Woman Recalls Horseback Race for Free Land

Traveling by covered wagon and horseback, settlers participated in Cherokee Strip Land Run looking for free land.


| Good Old Days


Her dimming eyes sparkle with excitement when Eva Wintermute talks about the Cherokee Strip Land Run in 1893 in what is now Oklahoma. With a keen memory for detail, she adds new zest to the story of searching for free land:

"All we heard during a long, hot, miserable summer was talk of the Big Run. The Cherokee Outlet was the last frontier, a land of lush grass and fresh streams – five million acres of 'Promised Land.'

"I was only 17, too young to get a claim, but I had promised to marry Walter the next spring, so we looked forward to getting a claim of our own. Since Father's death, I had helped Mother keep the farm going and could handle a team like a man, so I agreed to drive the supply wagon for the Wintermute brothers, who would make the Run on horseback.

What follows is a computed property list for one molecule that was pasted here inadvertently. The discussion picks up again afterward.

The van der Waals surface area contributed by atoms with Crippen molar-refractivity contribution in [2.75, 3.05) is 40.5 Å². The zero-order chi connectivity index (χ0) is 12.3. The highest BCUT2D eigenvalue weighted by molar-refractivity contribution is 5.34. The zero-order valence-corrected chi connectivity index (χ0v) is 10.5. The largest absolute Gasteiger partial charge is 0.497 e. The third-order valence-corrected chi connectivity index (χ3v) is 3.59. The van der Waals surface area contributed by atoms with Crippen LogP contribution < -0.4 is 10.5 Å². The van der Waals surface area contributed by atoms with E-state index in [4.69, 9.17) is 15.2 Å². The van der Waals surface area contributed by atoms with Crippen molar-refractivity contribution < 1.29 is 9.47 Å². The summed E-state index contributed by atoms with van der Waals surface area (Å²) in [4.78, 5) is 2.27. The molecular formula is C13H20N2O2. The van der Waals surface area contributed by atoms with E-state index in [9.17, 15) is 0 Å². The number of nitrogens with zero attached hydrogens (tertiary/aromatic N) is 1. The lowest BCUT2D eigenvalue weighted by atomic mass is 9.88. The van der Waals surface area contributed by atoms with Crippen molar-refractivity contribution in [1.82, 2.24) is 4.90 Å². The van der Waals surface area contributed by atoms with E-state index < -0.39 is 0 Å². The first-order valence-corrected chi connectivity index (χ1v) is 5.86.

"Mother and I set out in a covered wagon from our home near Chautauqua Springs about a week before the Run and made the hot, wearisome trip to Arkansas City, where the men planned to register.



"We camped in the yard of a friend's home and cooked meals to take to Walter and his brothers, while they stood in line three days to register. Between meals, we fanned and shooed flies and visited with camp neighbors. Thirty thousand people were crowded into that town of 4,000.

"All kinds were there, the peddlers, the fakers, the blind and the greedy. Plain folks, whimpering children and yelping dogs, horse traders with business, young men selling water at 10 cents a cup. The heat was fierce, and a thick dust was on everything, swirling in the streets, clinging to our sweaty faces. Nothing but Strip talk was heard, but the most urgent need was for a cup of fresh water.







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